When I feel stuck, I think about skateboards and risking for joy

Photo by Daniel Lincoln on Unsplash
  • But it grew to the streets, to makeshift courses, to the monumental skills that developed seamlessly among riders as they inhaled each other’s techniques and then elevated them to something more extraordinary. Then came informal and then formal championships. And now, the Olympics.
  • You have to learn how to take a fall.
  • And you really have to learn how to get back up.
  • How much do you risk on a day to day basis? Skateboarding is a sport full of screaming broken limbs, heart-stopping crashes and falls. So is life.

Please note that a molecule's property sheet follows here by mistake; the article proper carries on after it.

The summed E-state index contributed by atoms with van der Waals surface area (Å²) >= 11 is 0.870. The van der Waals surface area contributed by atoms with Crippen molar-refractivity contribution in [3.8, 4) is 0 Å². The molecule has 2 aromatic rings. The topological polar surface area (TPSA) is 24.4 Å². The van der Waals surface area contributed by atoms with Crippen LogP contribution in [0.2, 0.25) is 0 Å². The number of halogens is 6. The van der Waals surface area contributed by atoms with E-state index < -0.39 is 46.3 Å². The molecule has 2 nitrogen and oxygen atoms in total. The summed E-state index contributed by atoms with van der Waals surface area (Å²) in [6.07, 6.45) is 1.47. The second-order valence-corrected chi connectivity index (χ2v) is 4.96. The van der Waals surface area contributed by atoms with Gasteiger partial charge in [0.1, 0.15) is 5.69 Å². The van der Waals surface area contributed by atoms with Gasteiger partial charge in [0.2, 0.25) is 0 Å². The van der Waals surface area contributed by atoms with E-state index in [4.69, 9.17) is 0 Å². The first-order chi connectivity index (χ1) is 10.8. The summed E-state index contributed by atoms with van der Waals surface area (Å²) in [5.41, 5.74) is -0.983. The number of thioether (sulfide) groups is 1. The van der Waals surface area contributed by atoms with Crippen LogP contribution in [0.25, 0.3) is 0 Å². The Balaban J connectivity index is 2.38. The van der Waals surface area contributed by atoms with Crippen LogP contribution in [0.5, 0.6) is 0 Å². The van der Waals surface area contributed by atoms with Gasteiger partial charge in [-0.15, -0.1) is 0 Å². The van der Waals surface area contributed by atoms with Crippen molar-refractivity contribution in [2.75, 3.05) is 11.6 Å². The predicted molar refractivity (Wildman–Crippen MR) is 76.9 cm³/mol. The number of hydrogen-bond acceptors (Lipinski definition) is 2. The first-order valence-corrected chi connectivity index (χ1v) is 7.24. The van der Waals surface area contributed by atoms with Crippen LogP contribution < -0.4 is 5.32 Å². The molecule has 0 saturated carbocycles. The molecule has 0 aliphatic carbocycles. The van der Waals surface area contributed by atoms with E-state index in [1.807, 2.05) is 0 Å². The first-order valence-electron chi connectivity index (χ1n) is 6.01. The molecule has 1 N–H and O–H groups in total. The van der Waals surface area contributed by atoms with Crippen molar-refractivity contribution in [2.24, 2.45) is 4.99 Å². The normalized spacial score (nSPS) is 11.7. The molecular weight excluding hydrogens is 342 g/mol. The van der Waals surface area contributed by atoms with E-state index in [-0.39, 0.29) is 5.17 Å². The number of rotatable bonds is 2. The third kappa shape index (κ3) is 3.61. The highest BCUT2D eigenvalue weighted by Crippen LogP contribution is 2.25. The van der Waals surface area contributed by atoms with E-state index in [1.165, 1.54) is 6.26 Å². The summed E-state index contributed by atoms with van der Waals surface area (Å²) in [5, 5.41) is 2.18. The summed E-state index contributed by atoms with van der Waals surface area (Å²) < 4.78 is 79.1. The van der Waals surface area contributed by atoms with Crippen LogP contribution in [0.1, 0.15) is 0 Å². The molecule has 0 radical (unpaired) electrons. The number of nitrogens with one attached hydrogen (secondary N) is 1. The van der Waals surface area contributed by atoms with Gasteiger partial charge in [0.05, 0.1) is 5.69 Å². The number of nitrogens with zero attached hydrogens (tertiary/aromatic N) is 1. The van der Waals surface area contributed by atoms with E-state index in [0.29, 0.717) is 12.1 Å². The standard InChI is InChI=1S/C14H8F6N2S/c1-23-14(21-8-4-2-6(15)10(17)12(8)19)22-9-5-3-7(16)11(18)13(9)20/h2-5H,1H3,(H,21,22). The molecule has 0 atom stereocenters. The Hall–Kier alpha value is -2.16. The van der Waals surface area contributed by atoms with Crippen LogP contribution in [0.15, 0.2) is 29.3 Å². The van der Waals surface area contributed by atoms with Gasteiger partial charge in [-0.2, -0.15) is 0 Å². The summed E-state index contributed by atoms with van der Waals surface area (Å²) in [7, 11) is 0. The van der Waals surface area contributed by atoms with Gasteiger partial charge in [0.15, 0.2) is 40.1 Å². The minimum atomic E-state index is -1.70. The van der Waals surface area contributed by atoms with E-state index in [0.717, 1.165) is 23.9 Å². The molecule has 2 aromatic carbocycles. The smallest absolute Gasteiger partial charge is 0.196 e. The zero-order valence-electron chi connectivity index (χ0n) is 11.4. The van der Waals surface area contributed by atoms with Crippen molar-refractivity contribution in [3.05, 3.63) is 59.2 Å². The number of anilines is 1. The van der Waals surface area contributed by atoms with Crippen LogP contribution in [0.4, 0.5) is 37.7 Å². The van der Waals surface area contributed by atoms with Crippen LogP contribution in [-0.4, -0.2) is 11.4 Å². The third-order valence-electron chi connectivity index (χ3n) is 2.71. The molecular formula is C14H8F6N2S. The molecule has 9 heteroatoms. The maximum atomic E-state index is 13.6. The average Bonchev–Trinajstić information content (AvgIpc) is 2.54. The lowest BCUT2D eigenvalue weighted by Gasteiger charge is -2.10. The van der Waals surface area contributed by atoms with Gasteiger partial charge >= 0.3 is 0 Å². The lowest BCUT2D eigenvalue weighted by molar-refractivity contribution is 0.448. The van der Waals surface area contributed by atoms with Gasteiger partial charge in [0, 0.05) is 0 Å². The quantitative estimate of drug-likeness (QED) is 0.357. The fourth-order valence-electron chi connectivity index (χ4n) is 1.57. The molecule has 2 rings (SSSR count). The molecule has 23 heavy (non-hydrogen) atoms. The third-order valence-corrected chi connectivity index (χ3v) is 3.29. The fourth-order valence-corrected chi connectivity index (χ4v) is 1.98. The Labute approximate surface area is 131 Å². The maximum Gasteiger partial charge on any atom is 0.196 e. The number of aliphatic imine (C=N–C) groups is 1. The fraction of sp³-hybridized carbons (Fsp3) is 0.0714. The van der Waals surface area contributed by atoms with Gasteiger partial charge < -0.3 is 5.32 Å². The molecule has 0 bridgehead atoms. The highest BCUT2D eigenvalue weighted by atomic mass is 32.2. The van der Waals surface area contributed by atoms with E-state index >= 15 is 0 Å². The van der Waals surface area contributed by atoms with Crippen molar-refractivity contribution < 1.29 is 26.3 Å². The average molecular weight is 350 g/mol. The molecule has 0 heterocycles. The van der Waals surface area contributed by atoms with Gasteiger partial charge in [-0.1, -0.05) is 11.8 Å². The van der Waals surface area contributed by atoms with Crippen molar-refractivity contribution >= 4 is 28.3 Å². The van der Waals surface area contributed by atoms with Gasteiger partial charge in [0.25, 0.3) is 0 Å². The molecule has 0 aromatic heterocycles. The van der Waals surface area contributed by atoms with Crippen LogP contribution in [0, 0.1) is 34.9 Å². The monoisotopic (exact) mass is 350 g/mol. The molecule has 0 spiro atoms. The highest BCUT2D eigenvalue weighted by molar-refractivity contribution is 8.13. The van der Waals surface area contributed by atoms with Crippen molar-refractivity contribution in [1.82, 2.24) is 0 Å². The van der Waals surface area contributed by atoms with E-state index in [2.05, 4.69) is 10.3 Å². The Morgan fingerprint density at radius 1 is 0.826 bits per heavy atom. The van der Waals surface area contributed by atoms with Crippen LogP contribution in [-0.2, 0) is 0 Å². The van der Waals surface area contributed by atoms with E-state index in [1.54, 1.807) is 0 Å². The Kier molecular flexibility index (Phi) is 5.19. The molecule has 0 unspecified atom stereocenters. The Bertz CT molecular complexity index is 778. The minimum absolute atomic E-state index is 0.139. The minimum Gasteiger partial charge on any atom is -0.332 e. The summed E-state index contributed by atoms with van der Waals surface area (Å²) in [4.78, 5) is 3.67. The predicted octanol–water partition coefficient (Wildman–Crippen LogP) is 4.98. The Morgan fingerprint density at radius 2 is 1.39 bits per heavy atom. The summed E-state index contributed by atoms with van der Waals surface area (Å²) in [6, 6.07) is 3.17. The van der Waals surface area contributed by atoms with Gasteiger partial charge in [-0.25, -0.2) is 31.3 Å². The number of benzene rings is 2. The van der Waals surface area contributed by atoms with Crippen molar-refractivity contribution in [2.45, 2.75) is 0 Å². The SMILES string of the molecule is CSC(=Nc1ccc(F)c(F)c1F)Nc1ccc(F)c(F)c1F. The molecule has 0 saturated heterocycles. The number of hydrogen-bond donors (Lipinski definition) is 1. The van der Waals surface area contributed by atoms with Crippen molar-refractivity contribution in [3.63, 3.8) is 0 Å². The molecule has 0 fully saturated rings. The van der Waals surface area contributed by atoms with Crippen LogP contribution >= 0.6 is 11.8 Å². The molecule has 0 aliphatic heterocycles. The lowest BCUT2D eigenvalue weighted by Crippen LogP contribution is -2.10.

• Life is a full contact sport. It requires that we keep extending ourselves, being open to possibilities, in our all aspects of our lives. Even when it scares the crap out of us.
  • When we look at our thrills, yes, maybe they last only seconds. But “jolts of joy” don’t need to be any longer. When we watch skaters coast and curl, hang upside in an air that gives them no assistance, we can grasp hope for ourselves. Things can change. If we can create joy once, we can do it again. We can even share it.

Where are the places in your life where you can feel truly extraordinary?

Martha Manning, Ph.D is a writer and clinical psychologist, whose memoir, Undercurrents deals with her severe depression. Like heavy stuff with lots of humor.

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